Wan & Hedinger, p. 213.

Part Three: Practical Application of the Model

In this section of the book, the authors want to “spark thought and discussion.”2p.221. So, the authors give us some possible ways of thinking to keep training focused on the key relationships. Firstly, Chapter 6 walks the reader through an analysis of the seven missionary relationship pairs introduced in Chapter 2. Subsequently, in Chapter 7, the authors suggest training methods that fit the relational paradigm. Then, in Chapter 8, they look at training content, following the model of how Paul taught Timothy.

Part Four: Summary and Conclusions

The book ends with two short chapters that review and draw some conclusions. In summary, the authors ask a question to highlight their conclusions: What does it mean to train missionaries from a paradigm of relational realism?

Their answer comes in six summary sentences. Wan and Hedinger say that training missionaries from this paradigm means:

  • the organizing principle for training is relational.
  • mission skills, attitudes, knowledge are designed for and are evaluated on the basis of relational outcomes.
  • desired training outcomes are relational.
  • training is dependent on more than one person/Person to be effective.
  • we assume relationships to be dynamic, not static.
  • training will not be seen as the mechanical following of a prepared curriculum, but as the flexible interaction of content, training methods, and training relationships within a flexible philosophy of education.
  • Lastly, the trainee is prepared to be transformed even as he/she takes a message of Gospel transformation to the unreached. 3Wan & Hedinger, p. 247-251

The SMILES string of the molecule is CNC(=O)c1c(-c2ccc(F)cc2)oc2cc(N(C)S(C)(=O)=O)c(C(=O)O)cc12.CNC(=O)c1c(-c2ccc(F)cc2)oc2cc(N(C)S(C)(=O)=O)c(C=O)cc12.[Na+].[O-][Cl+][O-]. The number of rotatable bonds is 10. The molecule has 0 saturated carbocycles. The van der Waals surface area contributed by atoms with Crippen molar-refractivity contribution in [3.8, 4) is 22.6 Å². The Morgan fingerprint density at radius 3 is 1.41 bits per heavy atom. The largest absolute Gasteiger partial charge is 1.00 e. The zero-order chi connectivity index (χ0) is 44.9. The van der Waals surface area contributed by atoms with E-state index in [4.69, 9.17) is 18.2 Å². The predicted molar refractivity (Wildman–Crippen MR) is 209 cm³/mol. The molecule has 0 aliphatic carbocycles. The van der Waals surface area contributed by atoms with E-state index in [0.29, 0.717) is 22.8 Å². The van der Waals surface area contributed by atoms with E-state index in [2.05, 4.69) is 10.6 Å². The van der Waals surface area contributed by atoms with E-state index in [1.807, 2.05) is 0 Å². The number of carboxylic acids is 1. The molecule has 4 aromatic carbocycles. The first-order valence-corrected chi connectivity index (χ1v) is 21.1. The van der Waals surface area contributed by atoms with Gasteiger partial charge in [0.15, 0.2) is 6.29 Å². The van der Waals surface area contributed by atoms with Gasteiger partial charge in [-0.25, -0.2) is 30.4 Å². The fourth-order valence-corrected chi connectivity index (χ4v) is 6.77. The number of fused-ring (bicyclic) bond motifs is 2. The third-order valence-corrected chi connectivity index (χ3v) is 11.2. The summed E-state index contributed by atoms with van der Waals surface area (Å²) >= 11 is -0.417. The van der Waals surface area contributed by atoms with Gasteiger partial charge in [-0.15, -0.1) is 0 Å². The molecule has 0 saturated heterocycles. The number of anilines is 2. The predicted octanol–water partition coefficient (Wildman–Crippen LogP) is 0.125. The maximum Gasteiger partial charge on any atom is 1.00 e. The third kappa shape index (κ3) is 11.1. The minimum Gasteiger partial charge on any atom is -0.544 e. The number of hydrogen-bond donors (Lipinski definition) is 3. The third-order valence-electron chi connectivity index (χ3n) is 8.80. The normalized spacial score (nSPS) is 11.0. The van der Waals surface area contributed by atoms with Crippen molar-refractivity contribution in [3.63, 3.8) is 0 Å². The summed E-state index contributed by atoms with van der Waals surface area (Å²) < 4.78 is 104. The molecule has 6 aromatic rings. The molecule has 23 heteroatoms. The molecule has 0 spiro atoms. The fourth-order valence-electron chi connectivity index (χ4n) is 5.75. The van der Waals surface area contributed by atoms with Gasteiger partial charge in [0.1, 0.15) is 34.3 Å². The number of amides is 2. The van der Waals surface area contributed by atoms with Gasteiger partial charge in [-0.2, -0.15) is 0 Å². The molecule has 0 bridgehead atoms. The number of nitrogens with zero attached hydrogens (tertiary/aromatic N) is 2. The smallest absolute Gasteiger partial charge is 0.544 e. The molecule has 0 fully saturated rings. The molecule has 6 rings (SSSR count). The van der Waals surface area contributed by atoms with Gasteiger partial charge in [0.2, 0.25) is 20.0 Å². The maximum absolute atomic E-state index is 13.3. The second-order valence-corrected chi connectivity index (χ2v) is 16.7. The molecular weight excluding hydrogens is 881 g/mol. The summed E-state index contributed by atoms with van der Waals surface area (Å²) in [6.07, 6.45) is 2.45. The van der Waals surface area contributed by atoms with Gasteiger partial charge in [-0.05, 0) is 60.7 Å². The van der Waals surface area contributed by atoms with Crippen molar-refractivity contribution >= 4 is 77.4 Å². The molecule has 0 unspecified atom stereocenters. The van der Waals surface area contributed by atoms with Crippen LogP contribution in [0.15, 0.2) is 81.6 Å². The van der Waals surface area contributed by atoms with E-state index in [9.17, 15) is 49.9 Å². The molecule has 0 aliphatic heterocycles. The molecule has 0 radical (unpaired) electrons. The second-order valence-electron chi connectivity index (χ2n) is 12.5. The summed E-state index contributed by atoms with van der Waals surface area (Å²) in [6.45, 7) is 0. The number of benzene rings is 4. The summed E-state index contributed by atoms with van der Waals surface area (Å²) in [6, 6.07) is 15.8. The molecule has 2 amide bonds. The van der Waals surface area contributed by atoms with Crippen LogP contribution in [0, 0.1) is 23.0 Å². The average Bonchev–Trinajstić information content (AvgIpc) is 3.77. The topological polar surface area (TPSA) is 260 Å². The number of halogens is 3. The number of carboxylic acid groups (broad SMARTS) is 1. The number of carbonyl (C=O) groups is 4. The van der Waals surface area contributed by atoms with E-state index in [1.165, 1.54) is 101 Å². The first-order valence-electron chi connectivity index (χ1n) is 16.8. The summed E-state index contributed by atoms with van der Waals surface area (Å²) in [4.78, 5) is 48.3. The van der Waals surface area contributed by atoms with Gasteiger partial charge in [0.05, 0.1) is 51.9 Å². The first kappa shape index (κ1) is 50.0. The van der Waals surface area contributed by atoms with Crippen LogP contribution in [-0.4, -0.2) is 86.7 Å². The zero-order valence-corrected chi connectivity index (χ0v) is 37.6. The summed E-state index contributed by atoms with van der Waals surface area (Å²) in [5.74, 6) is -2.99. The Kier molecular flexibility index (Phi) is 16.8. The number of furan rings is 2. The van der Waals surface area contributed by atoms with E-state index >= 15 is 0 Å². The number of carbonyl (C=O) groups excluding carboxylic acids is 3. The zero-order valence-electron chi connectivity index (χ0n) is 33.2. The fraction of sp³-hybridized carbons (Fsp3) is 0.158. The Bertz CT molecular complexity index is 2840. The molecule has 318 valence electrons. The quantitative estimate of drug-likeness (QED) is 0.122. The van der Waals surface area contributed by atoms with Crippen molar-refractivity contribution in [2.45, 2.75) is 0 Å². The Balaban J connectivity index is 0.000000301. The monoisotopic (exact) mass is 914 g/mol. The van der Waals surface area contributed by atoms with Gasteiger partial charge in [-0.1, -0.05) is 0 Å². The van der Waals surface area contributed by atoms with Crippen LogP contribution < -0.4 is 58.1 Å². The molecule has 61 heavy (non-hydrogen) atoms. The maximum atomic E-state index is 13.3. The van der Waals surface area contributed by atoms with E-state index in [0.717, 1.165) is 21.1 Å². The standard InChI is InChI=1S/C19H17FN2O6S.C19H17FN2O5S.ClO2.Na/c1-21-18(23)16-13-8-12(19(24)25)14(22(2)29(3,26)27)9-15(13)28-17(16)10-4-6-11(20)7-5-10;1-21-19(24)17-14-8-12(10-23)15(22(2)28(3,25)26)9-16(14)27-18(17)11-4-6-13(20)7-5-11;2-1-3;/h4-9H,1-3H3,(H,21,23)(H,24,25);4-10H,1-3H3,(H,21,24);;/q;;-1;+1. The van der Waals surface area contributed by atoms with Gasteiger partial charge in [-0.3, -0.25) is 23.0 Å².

We close with a final observation: it means that we are equipping a generation of leaders from Jesus’s church who have developed relational skills and insights in vertical and horizonal directions, both within and across cultures.

Wan & Hedinger, p. 251.

Enoch Wan and Mark Hedinger have provided us with a thoughtful guide for missionary training. Without a doubt, it is not a cookbook. Rather, it gives us helpful suggestions for analyzing missionary ministry and training. The authors are planning a sequel of case studies of training that follows this model.4p. 294. Although the book focuses on training mission workers, many of the principles also apply to training leaders in church planting settings.

Relational rather than Incarnational

In addition, I have one more observation. In this blog, my colleague and I have discussed the shortcomings of the commonly-used word “incarnational” to describe cross-cultural ministry. For example, see my blog post, “Sent Like Jesus” and my colleague’s more recent post, “Are missionaries called to be incarnational?” I believe the relational missionary paradigm serves as a more comprehensive model for describing the work of cross-cultural missionaries than does “incarnational.”